The following is from the comprehensive exam at the end of master’s program in theology at Villanova University. I had 3 hours to write a short essay on a question that I did not know beforehand, although I had been working on the general topics most of the semester. Because it was improvised, it is unpolished. But I decided to leave it as it was, except for correcting a few typos.
How might a retrieval of the thought of Augustine ground the dialogue between Christianity and culture, specifically in engagement with the North American socio-cultural world dominated both by positivism and postmodernism, and in the culturally-informed Christian traditions of East and West?
Augustine – The Rationality of Hope
The West is decadent, the East reticent, the future immanent; hope springs eternal. Cultural historian Jacques Barzun titled his saga of the modern West (1500-2000) From Dawn to Decadence. By decadence he meant a loss of confidence in strategies either previously employed or presently at hand to chart a course toward a brighter future. The modern project was full of confidence; it had both a goal and a method. The goal, insofar as it was attained, was ambiguously valuable. After circumnavigating the globe, walking on the moon, and connecting the entire globe in a world wide web, the consensus of the Western world has enshrined as its greatest achievement the HDTV. Ichabod! The glory has departed and with it the hope of significance. Insofar as the goal of modernity was not obtained, the dominant attitude has been iconoclastic reveling at its failure. The aptly titled “play” of postmodernity shakes its head at the hubris of those who made the attempt, any attempt, to overcome fragmentation. So the only remaining goal is to discourage goals. Eros has departed and with it the hope of transcendence.
Eastern Christian culture smarts from its history of domination and its present economic and political unimportance. The dominant impulse is withdrawal and ressentiment. Thicker, thicker, weave the tabernacle curtain, lest the divine presence be seen by outsiders! But write on the outermost face, “Here and nowhere else dwells the God of Abraham, Isaac, and Jacob; of the hierarchs, Symeon, and Palamas.” The hesychast culture offers a stinging critique of Enlightenment modernity, one absolutely true but almost redundant, since every Westerner knows it deep in his bones. On the other hand, the hesychast leap into supra-rationality, in the name of selfless love, is a jump off the speeding train of science and philosophy. The critique of scholasticism in the end turns into a critique of integrating faith and reason, and the mind is finally left behind as a barrier to divinization. Lost is the hope of integrity.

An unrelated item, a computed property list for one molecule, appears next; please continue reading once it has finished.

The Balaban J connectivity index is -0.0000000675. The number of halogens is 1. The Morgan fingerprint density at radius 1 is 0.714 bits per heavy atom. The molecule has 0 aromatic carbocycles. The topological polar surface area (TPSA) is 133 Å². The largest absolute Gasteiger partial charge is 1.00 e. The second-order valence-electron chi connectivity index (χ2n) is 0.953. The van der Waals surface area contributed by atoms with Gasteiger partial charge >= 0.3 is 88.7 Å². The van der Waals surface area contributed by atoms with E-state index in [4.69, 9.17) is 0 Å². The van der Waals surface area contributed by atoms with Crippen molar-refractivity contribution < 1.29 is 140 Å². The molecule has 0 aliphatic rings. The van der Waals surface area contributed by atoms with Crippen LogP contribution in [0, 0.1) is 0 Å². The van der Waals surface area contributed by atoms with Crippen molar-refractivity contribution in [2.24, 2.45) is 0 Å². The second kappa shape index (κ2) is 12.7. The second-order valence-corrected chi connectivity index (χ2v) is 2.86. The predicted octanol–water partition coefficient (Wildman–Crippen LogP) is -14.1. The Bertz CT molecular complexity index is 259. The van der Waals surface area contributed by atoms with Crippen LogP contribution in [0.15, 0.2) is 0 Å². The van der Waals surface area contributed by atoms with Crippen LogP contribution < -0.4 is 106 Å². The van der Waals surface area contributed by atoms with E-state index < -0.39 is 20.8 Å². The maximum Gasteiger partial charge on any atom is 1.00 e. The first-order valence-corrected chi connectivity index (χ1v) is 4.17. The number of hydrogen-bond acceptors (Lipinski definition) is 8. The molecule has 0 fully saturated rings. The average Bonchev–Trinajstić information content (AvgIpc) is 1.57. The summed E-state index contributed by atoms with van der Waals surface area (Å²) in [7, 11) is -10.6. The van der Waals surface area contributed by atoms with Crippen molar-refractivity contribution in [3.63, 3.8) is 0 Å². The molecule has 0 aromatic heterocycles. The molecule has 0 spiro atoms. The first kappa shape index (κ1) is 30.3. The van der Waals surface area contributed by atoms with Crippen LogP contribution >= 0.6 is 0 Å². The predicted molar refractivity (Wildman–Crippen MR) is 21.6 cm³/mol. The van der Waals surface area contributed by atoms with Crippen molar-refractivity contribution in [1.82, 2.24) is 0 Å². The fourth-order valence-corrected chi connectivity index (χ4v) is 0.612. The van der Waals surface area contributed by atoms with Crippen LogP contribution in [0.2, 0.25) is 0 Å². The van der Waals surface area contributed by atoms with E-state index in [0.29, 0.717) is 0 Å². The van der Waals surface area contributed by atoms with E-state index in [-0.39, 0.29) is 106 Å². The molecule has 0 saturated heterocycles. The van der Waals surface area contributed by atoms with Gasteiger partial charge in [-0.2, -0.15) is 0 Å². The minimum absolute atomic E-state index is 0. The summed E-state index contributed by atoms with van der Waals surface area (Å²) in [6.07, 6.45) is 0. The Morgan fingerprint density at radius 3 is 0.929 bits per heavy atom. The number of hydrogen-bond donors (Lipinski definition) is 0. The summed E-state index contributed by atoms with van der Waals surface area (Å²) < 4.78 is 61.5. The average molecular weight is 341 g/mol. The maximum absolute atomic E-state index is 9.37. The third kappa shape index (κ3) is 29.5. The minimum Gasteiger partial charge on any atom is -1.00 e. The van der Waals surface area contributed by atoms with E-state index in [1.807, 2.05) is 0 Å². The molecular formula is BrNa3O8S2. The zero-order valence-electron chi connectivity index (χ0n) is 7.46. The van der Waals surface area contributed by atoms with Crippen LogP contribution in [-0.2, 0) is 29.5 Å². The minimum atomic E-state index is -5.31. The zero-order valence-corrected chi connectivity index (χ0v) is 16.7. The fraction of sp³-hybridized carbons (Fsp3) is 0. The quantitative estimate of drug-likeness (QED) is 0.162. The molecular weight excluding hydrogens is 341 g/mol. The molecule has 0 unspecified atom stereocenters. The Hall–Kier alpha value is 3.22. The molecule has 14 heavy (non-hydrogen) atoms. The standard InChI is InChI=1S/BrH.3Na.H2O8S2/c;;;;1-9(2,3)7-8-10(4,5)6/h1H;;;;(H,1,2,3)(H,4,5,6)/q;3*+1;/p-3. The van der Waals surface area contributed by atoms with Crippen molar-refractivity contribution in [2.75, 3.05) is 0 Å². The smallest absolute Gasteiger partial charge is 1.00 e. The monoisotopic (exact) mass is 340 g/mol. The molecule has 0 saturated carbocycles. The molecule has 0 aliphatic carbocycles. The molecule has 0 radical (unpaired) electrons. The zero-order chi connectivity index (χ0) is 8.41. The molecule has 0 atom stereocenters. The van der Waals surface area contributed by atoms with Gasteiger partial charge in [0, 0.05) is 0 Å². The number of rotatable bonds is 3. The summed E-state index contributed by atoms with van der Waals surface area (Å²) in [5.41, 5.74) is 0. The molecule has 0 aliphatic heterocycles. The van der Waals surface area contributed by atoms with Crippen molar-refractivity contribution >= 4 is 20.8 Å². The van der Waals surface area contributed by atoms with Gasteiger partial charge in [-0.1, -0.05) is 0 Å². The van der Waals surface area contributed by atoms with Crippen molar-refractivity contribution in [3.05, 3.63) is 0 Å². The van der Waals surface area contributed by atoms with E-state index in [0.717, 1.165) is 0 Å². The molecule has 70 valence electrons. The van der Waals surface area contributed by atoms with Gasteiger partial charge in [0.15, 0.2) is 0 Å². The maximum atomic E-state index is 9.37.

Calling on Augustine to chart a course forward is no simple task. Which thought? He covers so many topics. Better, which Augustine? It sometimes seems impossible to believe that the Augustine of Cassiciacum, so sure in the powers of mind, so confident in the approach of the schools, so optimistic about the possibilities of the moral life should come to regard himself as one of the “little ones,” nursing on Scripture along with his congregants, radically dependent upon the persuasive impulse (suavitas) of the Holy Spirit for any good act. Is there something that unites Augustine in himself and to us? I believe it is his hope.
C. S. Lewis once observed more than argued that if he found in himself desires that no object in this world could satisfy, the best explanation was that he was ultimately intended for another world. This remark is nothing less than an Augustinian insight, a transcendental critique of the restless heart. This desire for happiness in all its permanence and insistence drove Augustine from the early pages of the Cassiciacum dialogues to the densest portions of City of God to demand we recognize the inability of anything merely immanent, merely temporal, to satisfy us. The heart cries out for requiem.